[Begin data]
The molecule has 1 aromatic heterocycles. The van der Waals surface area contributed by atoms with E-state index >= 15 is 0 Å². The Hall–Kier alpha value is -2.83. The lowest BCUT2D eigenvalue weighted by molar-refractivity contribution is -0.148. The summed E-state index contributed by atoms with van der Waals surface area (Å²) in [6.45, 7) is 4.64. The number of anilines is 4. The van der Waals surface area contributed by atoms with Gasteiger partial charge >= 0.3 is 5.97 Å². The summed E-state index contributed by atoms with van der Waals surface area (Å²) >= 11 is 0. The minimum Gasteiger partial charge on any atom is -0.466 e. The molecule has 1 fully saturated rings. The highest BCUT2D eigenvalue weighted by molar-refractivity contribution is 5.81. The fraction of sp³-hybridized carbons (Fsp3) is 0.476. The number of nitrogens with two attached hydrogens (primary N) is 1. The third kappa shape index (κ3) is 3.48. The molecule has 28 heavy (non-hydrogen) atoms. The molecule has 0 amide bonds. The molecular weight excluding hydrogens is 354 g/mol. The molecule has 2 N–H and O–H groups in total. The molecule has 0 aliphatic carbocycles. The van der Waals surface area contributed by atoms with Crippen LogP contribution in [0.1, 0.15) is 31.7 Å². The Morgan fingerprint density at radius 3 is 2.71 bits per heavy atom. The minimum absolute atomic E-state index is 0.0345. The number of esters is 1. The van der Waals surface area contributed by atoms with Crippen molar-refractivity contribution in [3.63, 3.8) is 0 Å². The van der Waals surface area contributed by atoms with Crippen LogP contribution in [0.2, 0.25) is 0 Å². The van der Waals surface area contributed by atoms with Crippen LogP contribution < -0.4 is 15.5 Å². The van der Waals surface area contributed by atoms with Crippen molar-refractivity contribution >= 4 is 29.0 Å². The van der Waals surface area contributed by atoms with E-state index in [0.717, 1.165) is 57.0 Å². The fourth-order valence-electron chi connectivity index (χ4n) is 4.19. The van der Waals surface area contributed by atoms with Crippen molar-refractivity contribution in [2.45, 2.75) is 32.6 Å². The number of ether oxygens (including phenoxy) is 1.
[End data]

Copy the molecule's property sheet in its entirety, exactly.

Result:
The molecule has 1 aromatic heterocycles. The van der Waals surface area contributed by atoms with E-state index >= 15 is 0 Å². The Hall–Kier alpha value is -2.83. The lowest BCUT2D eigenvalue weighted by molar-refractivity contribution is -0.148. The summed E-state index contributed by atoms with van der Waals surface area (Å²) in [6.45, 7) is 4.64. The number of anilines is 4. The van der Waals surface area contributed by atoms with Gasteiger partial charge >= 0.3 is 5.97 Å². The summed E-state index contributed by atoms with van der Waals surface area (Å²) >= 11 is 0. The minimum Gasteiger partial charge on any atom is -0.466 e. The molecule has 1 fully saturated rings. The highest BCUT2D eigenvalue weighted by molar-refractivity contribution is 5.81. The fraction of sp³-hybridized carbons (Fsp3) is 0.476. The number of nitrogens with two attached hydrogens (primary N) is 1. The third kappa shape index (κ3) is 3.48. The molecule has 28 heavy (non-hydrogen) atoms. The molecule has 0 amide bonds. The molecular weight excluding hydrogens is 354 g/mol. The molecule has 2 N–H and O–H groups in total. The molecule has 0 aliphatic carbocycles. The van der Waals surface area contributed by atoms with Crippen LogP contribution in [0.1, 0.15) is 31.7 Å². The Morgan fingerprint density at radius 3 is 2.71 bits per heavy atom. The minimum absolute atomic E-state index is 0.0345. The number of esters is 1. The van der Waals surface area contributed by atoms with Crippen molar-refractivity contribution in [3.63, 3.8) is 0 Å². The van der Waals surface area contributed by atoms with Crippen LogP contribution in [0.2, 0.25) is 0 Å². The van der Waals surface area contributed by atoms with Crippen LogP contribution < -0.4 is 15.5 Å². The van der Waals surface area contributed by atoms with Crippen molar-refractivity contribution >= 4 is 29.0 Å². The van der Waals surface area contributed by atoms with E-state index in [0.717, 1.165) is 57.0 Å². The fourth-order valence-electron chi connectivity index (χ4n) is 4.19. The van der Waals surface area contributed by atoms with Crippen molar-refractivity contribution in [2.45, 2.75) is 32.6 Å². The number of ether oxygens (including phenoxy) is 1.